Istighfaar and Tawbah
Istighfar, meaning seeking forgiveness, is mentioned in the Qur’an in two ways: either by itself or coupled with tawbah (repentance). The single mention of istighfar (without the mention of tawbah) finds an example in the saying of Nuh alayhes salam in the Noble Qur’an:
“Seek forgiveness of your Lord, you all, (for) He is Oft-Forgiving: He sends the heavens over you raining;”
and in the saying of Saleh to his people:
“If only you (were to) ask Allah for forgiveness, you may hope to receive mercy.”
Allah, subhanahu wa ta’ala, also says:
“And seek forgiveness of Allah, for Allah is Forgiving, Merciful.”
“But Allah was not going to send them a penalty whilst you [O Prophet] were amongst them; nor was he going to send it whilst they were asking for forgiveness.”
The mention of istighfar coupled with tawbah appears in the following verses:
“Ask forgiveness of your Lord, then turn to Him; He will provide you with a goodly provision to an appointed term and bestow His grace on every one endowed with grace, and if you turn back, then surely I fear for you the chastisement of a great day.”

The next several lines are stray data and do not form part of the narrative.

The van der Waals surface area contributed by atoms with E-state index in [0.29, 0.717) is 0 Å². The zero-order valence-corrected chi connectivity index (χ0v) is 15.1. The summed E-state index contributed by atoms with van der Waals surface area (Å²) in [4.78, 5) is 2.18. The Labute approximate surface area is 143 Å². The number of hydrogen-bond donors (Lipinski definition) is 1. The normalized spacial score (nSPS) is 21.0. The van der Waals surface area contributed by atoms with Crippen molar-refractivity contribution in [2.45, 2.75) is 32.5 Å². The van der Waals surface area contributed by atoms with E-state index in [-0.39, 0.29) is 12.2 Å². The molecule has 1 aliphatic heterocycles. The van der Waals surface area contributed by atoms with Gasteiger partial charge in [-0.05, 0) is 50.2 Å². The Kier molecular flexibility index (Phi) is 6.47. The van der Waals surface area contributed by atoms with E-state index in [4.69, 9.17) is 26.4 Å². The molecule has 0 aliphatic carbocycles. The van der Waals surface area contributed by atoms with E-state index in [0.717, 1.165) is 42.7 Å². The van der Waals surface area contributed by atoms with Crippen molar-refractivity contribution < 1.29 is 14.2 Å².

[ 11: 3]
“And, O my people! Ask forgiveness of your Lord (istighfar), then turn to Him (tawbah); He will send on you clouds pouring down abundance of rain and add strength to your strength, and do not turn back guilty.” [11:52]
Saleh said to his people:
“And to Thamood (We sent) their brother Salih. He said: O my people! serve Allah, you have no god other than He; He brought you into being from the earth, and made you dwell in it, therefore ask forgiveness of Him, then turn to Him; surely my Lord is Near, Answering.”